Every car today rolls out from the showroom with a standard feature – a warranty. It's a written assurance, which states that the manufacturer will replace or repair any faulty part if it fails, with some limitations. Different manufacturers have different warranty schemes, ranging from a 2-year/40,000km to 3-year/unlimited km. But what do you do once this period expires? This is where the extended warranty comes in. It is an additional warranty that you can buy at the time of purchasing the new car, or in some cases, before the standard warranty expires. Like with standard warranty, this warrants to replace or repair specific parts if they malfunction.
Do you really need it?
Buying an extended warranty is largely dependant on the ownership plan of each individual. If you plan to use the car within its standard warranty range and then sell it off, you could forgo the extended warranty; but it can help with negotiations and result in a better resale value. However, if you are planning to keep the car for a period that'll outrun the standard warranty, then it clearly works out to be quite beneficial. Yes, cars today are more reliable than ever, but, as with anything mechanical, there can be failures, especially after two or three years. This is where the extended warranty really helps.
You can buy the extended warranty through the manufacturer or dealers. You can also check third party offers as they might have better schemes. It is advised you buy the extended warranty at the time of purchase as you are likely to get a better deal. If you aren’t sure about buying it and want to think about it for a while, make sure you find out the time limit. Usually, you can purchase the extended warranty before the standard warranty expires, but some manufacturers have a timeline. Also, when you buy extended warranty look closely at the coverage scheme. Sales guys will try and rope you in by offering a tempting deal, but make sure that the warranty covers enough.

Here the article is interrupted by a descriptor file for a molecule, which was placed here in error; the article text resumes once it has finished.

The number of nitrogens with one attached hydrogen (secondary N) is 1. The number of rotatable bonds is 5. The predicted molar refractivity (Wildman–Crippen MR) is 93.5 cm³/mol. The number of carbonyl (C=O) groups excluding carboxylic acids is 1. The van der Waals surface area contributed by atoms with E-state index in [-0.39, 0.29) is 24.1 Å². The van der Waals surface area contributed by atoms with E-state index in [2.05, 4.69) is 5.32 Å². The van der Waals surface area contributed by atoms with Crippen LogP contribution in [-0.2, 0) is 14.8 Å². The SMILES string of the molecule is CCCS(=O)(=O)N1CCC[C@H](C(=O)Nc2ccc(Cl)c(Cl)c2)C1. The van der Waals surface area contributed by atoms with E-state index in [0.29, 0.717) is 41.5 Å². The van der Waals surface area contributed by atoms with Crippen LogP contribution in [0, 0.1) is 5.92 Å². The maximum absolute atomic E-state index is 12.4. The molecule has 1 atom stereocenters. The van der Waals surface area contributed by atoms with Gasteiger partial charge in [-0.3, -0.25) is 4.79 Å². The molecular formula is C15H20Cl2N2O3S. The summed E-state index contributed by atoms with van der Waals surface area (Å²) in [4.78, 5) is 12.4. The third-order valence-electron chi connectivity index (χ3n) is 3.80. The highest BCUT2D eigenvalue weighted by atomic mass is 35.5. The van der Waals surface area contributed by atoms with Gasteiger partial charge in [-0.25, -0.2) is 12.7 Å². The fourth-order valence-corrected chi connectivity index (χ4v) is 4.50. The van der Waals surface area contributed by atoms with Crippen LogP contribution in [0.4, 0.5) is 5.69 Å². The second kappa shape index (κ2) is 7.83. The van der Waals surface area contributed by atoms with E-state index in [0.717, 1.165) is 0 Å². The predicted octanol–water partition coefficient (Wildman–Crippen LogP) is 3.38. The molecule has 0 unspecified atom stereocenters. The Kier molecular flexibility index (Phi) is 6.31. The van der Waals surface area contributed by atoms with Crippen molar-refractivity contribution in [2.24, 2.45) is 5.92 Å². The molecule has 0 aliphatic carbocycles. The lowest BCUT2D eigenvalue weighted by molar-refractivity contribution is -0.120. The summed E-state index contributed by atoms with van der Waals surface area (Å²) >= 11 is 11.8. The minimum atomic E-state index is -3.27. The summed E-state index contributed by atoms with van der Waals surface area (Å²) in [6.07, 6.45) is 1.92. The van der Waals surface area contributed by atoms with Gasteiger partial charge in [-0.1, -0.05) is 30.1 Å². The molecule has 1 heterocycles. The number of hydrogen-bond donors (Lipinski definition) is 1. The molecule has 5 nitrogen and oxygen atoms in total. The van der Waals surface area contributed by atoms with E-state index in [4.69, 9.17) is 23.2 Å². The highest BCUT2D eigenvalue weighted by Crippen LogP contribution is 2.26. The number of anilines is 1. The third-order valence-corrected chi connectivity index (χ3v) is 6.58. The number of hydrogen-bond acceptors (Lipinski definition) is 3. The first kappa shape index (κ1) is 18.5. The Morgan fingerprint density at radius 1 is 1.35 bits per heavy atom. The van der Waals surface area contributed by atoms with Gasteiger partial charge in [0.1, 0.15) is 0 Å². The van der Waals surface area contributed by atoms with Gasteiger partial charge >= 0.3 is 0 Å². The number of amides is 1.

What does it cover?
This depends on the manufacturer and also the model in question. Manufacturers usually offer plans that cover engine and electrical damage but not the usual wear and tear parts. Also, the labour costs are covered, so if it’s a complicated replacement or repair, it will be free. Check third party schemes as well, as in any case the warranties are underwritten by insurance firms. However, it's always smoother to get your extended warranty from the manufacturer itself.
What isn't covered?
You cannot use the extended warranty to take care of the general service of your car. As mentioned earlier, everyday wear and tear parts like brake pads, clutch, suspension and even some electronics aren't covered by some manufacturers. Paint issues, rust, upholstery and any other parts that wear due to age, will not be covered either. Servicing the car outside the approved service centre, adding aftermarket accessories and modifying the electricals, paint scratches and damages, accidental damages, floods or earthquakes and rodent infestation are also out of the purview of extended warranties.
Buying an extended warranty is always beneficial, especially if you are looking at keeping your car for long. Yes, it may not cover some parts and faults, but what you get is a lot. And even though it might cost you a premium, it can save you big money in the long run or help you sell your car.